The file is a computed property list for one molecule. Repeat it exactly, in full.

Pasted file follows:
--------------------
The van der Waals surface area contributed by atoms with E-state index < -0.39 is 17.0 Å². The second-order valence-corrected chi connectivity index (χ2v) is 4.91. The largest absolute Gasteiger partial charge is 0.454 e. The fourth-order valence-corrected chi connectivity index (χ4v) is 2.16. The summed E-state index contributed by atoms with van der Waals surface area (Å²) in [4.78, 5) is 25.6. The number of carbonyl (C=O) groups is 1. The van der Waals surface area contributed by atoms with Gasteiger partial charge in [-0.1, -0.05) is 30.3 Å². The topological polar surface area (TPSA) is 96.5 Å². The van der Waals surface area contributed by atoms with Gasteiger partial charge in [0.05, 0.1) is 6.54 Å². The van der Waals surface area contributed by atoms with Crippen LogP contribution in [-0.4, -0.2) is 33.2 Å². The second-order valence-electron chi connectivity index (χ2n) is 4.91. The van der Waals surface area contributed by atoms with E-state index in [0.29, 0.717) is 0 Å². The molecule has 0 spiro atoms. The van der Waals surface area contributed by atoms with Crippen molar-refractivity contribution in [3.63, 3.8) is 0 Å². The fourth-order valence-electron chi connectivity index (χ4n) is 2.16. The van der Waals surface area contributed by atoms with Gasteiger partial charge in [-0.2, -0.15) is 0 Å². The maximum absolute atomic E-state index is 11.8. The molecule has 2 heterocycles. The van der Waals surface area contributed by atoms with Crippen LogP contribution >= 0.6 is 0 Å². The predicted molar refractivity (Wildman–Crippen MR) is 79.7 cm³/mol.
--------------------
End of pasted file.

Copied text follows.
The van der Waals surface area contributed by atoms with E-state index < -0.39 is 17.0 Å². The second-order valence-corrected chi connectivity index (χ2v) is 4.91. The largest absolute Gasteiger partial charge is 0.454 e. The fourth-order valence-corrected chi connectivity index (χ4v) is 2.16. The summed E-state index contributed by atoms with van der Waals surface area (Å²) in [4.78, 5) is 25.6. The number of carbonyl (C=O) groups is 1. The van der Waals surface area contributed by atoms with Gasteiger partial charge in [-0.1, -0.05) is 30.3 Å². The topological polar surface area (TPSA) is 96.5 Å². The van der Waals surface area contributed by atoms with Gasteiger partial charge in [0.05, 0.1) is 6.54 Å². The van der Waals surface area contributed by atoms with Crippen LogP contribution in [-0.4, -0.2) is 33.2 Å². The second-order valence-electron chi connectivity index (χ2n) is 4.91. The van der Waals surface area contributed by atoms with E-state index in [0.29, 0.717) is 0 Å². The molecule has 0 spiro atoms. The van der Waals surface area contributed by atoms with Crippen molar-refractivity contribution in [3.63, 3.8) is 0 Å². The fourth-order valence-electron chi connectivity index (χ4n) is 2.16. The van der Waals surface area contributed by atoms with Gasteiger partial charge in [-0.2, -0.15) is 0 Å². The maximum absolute atomic E-state index is 11.8. The molecule has 2 heterocycles. The van der Waals surface area contributed by atoms with Crippen LogP contribution >= 0.6 is 0 Å². The predicted molar refractivity (Wildman–Crippen MR) is 79.7 cm³/mol.